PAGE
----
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Daniel Seiter

(1647 Vienna – 1705 Turin)

Jacob Gives Joseph a Coat of Many Colours. Pen and brown ink, gray wash over a subtle preliminary drawing in black chalk. 14.2 x 16.9 cm. Verso titled with pen and brown ink and inscribed: Cavalier Daniel Saiter.

Daniel Seiter is one of the most important foreign artists of the Late Baroque period in Italy. He represents a type of artist who, at the close of the 17th century, demonstrated remarkable virtuosity in bringing together in his person the multifarious achievements of preceding generations of Italian painters. Initially trained in Vienna as an officer and fortifications engineer, his eventful life took him to Venice round about the year 1667, where he took up painting in the studio of Johann Carl Loth. After a short stay in Florence he moved to Rome about 1680, where he swiftly achieved success and esteem for his altar and historical paintings in the circle around Carlo Maratta. Admitted to the Accademia di San Luca in 1686, he was appointed court painter in Turin by Victor Amadeus II of Savoy in 1688. His magnificent paintings for the Galleria di Daniele in the Palazzo Reale consisting of a synthesis of Classicist and Baroque elements were a superb testimony to the Duke’s ambitious plans (fig. 1).

Our drawing is one of a larger group of what are known as the artist’s "sketched pictures". This term refers to small-format, self-contained drawings which combine an apparently spontaneous, deliberately sketch-like style with a finished composition (see Matthias Kunze, Daniel Seiter 1647–1705. Die Zeichnungen, Salzburger Barockmuseum, Salzburg 1997, p. 46f.). Trained in the art of drawing as practised by Johann Carl Loth, Seiter continued to develop his skill in this field in Rome. He evidently met with sufficient success among patrons and collectors to transform his actual preliminary drawings for paintings into the aforementioned "sketched pictures", thus enabling him to serve his own market. This is the explanation of why his drawn œuvre contains several similar versions of the same compositions.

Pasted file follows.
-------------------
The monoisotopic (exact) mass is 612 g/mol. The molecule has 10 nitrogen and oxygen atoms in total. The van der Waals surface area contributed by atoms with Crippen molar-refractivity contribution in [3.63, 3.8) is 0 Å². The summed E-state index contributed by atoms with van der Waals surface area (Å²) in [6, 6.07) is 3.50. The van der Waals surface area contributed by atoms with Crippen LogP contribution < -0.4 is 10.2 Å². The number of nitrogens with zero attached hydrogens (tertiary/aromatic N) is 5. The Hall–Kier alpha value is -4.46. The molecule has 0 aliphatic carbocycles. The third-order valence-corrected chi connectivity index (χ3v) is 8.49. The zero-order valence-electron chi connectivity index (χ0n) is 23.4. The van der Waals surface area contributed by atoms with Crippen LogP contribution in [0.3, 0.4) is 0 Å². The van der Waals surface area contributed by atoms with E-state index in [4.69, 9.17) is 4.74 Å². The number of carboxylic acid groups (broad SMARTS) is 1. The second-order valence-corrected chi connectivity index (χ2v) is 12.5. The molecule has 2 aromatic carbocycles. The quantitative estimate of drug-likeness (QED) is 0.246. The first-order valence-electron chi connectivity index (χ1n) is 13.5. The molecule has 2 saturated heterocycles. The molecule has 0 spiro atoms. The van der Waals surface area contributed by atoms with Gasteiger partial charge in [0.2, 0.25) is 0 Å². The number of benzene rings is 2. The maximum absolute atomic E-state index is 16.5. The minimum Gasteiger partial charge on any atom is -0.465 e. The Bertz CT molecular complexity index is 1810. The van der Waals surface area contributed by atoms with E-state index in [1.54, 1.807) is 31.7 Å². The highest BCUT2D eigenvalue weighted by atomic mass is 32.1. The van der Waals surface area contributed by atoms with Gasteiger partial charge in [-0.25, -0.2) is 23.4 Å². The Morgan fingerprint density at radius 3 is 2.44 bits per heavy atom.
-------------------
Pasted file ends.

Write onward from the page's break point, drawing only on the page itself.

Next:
Seiter’s drawing style is characterized by vigorous penwork combined with a lively chiaroscuro. In keeping with the Venetian tradition he often combines white lead heightening with blue paper. Here he achieves the same effect by applying very skilfully different washes on white paper.

In iconographical terms, the drawing takes up a theme rarely dealt with in the visual arts – chapter 37 of the Book of Genesis, which relates how Jacob manifests his love for his youngest son Joseph by giving him a coat of many colours, thus arousing the anger and hostility of Joseph’s elder brothers. Seiter concentrates the action on a compact group of figures, animated in the Baroque manner, in which the kneeling Joseph and his father seated in state before him are surrounded by the agitated and angry brothers. This gives rise to a dramatic interplay of gestures and movements, which is intensified by the absence of any detailed rendering of the entourage. Both composition and style indicate that the work is probably attributable to Seiter’s post-1685 period, as is clear from a comparison with similar drawings in the public collections of Basle, Düsseldorf, Hamburg, Munich and the Louvre, Paris (see Kunze, op. cit., nos. 7, 20, 28, 32, 36).

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